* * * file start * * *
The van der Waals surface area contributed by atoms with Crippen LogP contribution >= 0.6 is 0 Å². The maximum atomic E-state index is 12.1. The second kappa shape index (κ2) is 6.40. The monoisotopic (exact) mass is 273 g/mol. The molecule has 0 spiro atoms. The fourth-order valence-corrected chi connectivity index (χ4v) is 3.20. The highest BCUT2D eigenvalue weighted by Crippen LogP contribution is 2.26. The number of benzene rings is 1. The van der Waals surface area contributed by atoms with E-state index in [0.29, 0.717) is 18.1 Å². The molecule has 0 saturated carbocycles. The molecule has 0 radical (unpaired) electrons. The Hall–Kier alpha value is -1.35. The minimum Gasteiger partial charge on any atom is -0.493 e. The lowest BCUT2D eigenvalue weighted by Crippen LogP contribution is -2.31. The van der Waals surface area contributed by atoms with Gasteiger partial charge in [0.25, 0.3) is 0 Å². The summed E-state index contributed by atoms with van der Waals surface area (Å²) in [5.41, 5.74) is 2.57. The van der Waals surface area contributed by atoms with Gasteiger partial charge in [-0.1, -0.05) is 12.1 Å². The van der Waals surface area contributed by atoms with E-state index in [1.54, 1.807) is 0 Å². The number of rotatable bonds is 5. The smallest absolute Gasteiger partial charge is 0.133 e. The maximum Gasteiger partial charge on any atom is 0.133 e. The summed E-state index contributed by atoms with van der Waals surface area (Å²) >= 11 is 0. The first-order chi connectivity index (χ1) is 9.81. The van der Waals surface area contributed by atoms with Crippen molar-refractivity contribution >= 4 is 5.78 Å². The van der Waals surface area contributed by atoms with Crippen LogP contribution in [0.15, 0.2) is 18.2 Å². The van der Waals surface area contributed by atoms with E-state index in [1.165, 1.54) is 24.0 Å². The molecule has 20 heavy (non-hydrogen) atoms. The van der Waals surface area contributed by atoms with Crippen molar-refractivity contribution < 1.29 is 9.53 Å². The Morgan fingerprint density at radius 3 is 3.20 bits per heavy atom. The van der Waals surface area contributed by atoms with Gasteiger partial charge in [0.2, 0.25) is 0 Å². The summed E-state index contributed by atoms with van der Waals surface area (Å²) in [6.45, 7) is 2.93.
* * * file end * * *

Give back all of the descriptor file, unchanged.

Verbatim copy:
The van der Waals surface area contributed by atoms with Crippen LogP contribution >= 0.6 is 0 Å². The maximum atomic E-state index is 12.1. The second kappa shape index (κ2) is 6.40. The monoisotopic (exact) mass is 273 g/mol. The molecule has 0 spiro atoms. The fourth-order valence-corrected chi connectivity index (χ4v) is 3.20. The highest BCUT2D eigenvalue weighted by Crippen LogP contribution is 2.26. The number of benzene rings is 1. The van der Waals surface area contributed by atoms with E-state index in [0.29, 0.717) is 18.1 Å². The molecule has 0 saturated carbocycles. The molecule has 0 radical (unpaired) electrons. The Hall–Kier alpha value is -1.35. The minimum Gasteiger partial charge on any atom is -0.493 e. The lowest BCUT2D eigenvalue weighted by Crippen LogP contribution is -2.31. The van der Waals surface area contributed by atoms with Gasteiger partial charge in [0.25, 0.3) is 0 Å². The summed E-state index contributed by atoms with van der Waals surface area (Å²) in [5.41, 5.74) is 2.57. The van der Waals surface area contributed by atoms with Gasteiger partial charge in [-0.1, -0.05) is 12.1 Å². The van der Waals surface area contributed by atoms with E-state index in [1.54, 1.807) is 0 Å². The number of rotatable bonds is 5. The smallest absolute Gasteiger partial charge is 0.133 e. The maximum Gasteiger partial charge on any atom is 0.133 e. The summed E-state index contributed by atoms with van der Waals surface area (Å²) >= 11 is 0. The first-order chi connectivity index (χ1) is 9.81. The van der Waals surface area contributed by atoms with Crippen molar-refractivity contribution >= 4 is 5.78 Å². The van der Waals surface area contributed by atoms with Crippen LogP contribution in [0.15, 0.2) is 18.2 Å². The van der Waals surface area contributed by atoms with E-state index in [1.165, 1.54) is 24.0 Å². The molecule has 20 heavy (non-hydrogen) atoms. The van der Waals surface area contributed by atoms with Crippen molar-refractivity contribution < 1.29 is 9.53 Å². The Morgan fingerprint density at radius 3 is 3.20 bits per heavy atom. The van der Waals surface area contributed by atoms with Gasteiger partial charge in [0.2, 0.25) is 0 Å². The summed E-state index contributed by atoms with van der Waals surface area (Å²) in [6.45, 7) is 2.93.